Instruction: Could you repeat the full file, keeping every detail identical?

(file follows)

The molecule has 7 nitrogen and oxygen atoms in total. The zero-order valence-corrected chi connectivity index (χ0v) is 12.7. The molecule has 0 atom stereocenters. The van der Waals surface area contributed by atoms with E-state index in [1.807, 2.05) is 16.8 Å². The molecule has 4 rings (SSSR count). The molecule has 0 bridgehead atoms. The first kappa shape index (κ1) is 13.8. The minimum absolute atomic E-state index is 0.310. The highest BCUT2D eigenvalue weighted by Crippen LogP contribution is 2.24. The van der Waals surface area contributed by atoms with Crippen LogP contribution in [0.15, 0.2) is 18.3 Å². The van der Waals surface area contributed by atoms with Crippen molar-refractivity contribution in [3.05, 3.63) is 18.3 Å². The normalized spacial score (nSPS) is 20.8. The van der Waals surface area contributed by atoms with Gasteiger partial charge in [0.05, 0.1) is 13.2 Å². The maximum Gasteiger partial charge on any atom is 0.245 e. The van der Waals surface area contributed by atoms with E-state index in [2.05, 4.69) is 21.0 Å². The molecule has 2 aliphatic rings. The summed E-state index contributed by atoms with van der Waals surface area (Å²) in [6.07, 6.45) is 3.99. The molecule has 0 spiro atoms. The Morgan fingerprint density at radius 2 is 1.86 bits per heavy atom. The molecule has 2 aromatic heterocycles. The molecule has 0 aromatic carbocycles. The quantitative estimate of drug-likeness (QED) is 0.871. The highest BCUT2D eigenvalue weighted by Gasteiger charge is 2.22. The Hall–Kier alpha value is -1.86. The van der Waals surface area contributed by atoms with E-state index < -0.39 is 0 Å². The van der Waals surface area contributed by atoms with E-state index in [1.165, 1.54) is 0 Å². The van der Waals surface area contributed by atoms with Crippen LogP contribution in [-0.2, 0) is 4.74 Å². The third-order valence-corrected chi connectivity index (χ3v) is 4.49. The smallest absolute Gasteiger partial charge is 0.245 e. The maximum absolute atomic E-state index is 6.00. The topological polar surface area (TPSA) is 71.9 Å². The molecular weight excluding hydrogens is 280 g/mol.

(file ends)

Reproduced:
The molecule has 7 nitrogen and oxygen atoms in total. The zero-order valence-corrected chi connectivity index (χ0v) is 12.7. The molecule has 0 atom stereocenters. The van der Waals surface area contributed by atoms with E-state index in [1.807, 2.05) is 16.8 Å². The molecule has 4 rings (SSSR count). The molecule has 0 bridgehead atoms. The first kappa shape index (κ1) is 13.8. The minimum absolute atomic E-state index is 0.310. The highest BCUT2D eigenvalue weighted by Crippen LogP contribution is 2.24. The van der Waals surface area contributed by atoms with Crippen LogP contribution in [0.15, 0.2) is 18.3 Å². The van der Waals surface area contributed by atoms with Crippen molar-refractivity contribution in [3.05, 3.63) is 18.3 Å². The normalized spacial score (nSPS) is 20.8. The van der Waals surface area contributed by atoms with Gasteiger partial charge in [0.05, 0.1) is 13.2 Å². The maximum Gasteiger partial charge on any atom is 0.245 e. The van der Waals surface area contributed by atoms with E-state index in [2.05, 4.69) is 21.0 Å². The molecule has 2 aliphatic rings. The summed E-state index contributed by atoms with van der Waals surface area (Å²) in [6.07, 6.45) is 3.99. The molecule has 0 spiro atoms. The Morgan fingerprint density at radius 2 is 1.86 bits per heavy atom. The molecule has 2 aromatic heterocycles. The molecule has 0 aromatic carbocycles. The quantitative estimate of drug-likeness (QED) is 0.871. The highest BCUT2D eigenvalue weighted by Gasteiger charge is 2.22. The Hall–Kier alpha value is -1.86. The van der Waals surface area contributed by atoms with E-state index < -0.39 is 0 Å². The van der Waals surface area contributed by atoms with E-state index in [1.165, 1.54) is 0 Å². The van der Waals surface area contributed by atoms with Crippen LogP contribution in [-0.2, 0) is 4.74 Å². The third-order valence-corrected chi connectivity index (χ3v) is 4.49. The smallest absolute Gasteiger partial charge is 0.245 e. The maximum absolute atomic E-state index is 6.00. The topological polar surface area (TPSA) is 71.9 Å². The molecular weight excluding hydrogens is 280 g/mol.